Moneyadviceblog » Investment » The Content Creators’ Guide To Attracting Better Brand Deals in 2023 and Beyond – Part 1: Building A Niche

Great news: You don’t need millions of followers to make a living as a content creator. Most people who land brand sponsorships have fewer followers than you think. Micro-influencers—accounts with less than 25,000 followers—make up a large portion of brand sponsorships. This is because micro-influencers—and even nano-influencers (<10,000 followers)—often see higher engagement rates than macro-influencers, which means they’re part of an authentic, tight-knit community.

As influencer marketing continues to blossom, brand sponsorships are becoming less about follower count, and more about:

  • Knowing how to build a great community

  • Straight up business knowledge and work ethic

  • Understanding your value to brands—and how to express it

With this in mind, we’ve created an easy, step-by-step guide on how you can land more—and better—brand sponsorships, by building a niche for yourself.

Choose Brands that Value Authenticity

While some brands still prioritize follower counts first and foremost, they may not be the brands you want to work with. Brands that have more experience with creator marketing understand that authenticity is key to a good sponsorship deal.

When brands look for creators to partner with, they’re typically looking for three things:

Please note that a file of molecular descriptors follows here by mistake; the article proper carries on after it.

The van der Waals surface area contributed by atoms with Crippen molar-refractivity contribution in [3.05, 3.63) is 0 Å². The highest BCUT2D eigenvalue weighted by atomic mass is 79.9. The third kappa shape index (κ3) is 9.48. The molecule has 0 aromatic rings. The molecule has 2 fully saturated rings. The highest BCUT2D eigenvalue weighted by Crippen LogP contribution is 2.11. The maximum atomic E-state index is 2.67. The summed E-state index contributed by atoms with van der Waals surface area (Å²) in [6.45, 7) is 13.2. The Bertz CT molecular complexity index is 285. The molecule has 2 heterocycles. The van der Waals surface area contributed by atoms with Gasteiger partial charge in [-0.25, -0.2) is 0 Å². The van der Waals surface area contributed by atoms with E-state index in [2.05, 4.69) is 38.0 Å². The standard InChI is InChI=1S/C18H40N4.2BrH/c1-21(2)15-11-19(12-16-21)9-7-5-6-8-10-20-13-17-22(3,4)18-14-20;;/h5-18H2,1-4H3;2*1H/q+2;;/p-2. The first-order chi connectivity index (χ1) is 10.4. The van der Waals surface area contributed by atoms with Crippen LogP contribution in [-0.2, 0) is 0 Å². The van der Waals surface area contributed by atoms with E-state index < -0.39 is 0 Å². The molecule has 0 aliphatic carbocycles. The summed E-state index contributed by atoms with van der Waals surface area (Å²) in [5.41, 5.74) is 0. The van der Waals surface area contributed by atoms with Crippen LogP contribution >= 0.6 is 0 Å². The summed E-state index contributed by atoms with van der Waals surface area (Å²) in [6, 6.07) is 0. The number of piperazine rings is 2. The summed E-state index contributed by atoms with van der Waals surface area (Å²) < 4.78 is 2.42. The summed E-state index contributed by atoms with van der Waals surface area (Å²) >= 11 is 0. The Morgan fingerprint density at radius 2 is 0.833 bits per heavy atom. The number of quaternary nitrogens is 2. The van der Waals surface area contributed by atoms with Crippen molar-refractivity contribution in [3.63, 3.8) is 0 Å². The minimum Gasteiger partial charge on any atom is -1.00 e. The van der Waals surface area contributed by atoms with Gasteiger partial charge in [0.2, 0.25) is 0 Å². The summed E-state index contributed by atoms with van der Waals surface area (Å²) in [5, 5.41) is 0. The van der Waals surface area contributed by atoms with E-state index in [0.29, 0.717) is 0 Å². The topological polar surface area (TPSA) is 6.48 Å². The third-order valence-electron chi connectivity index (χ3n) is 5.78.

Content quality: Do your photos and videos look professional? Are you showing off your creativity in your feed?

Brand fit and authenticity: Does your niche line up with their niche?

Engagement rate: Do you have a solid community of followers who share and comment on your posts? Is your engagement rate remaining strong as your follower count grows?

How Brands find Creators to Sponsor

According to experts, brands typically find creators one of three ways:

Direct through social media platforms: If you’ve ever received a message asking for a collab, you know what we’re talking about.

Creator agencies: Brands will often work with agencies when they’re scaling their creator marketing efforts and need to outsource their search.

Creator platforms: Similar to leveraging an agency, brands will leverage creator platforms to perform searches based on category, niche, engagement, and follower count.


Thinking of Yourself as an Entrepreneur.

One of the most important things you can do for your career is to shift your mindset from “I’m an influencer” to “I’m a business owner.” That means creating content is an important part of your job—the most important—but it’s not everything.

Content creators are tempted to think broadly about content because they’re creative and have a lot of ideas. Entrepreneurs know how to find their niche and prioritize content that helps them achieve their financial goals.

Here are some important milestones to hit:

Find your niche: Be as specific as possible when defining your niche, and make sure 80% of your content fits within your category. When you’re diligent about specificity, brands will know right away, at a glance, whether you’re a good fit for them.

Grow your following: Focus on creating relevant, shareable content, and follow other accounts within your niche category. Your follower count isn’t the only indicator of your value, but some brands do look for certain follower count thresholds.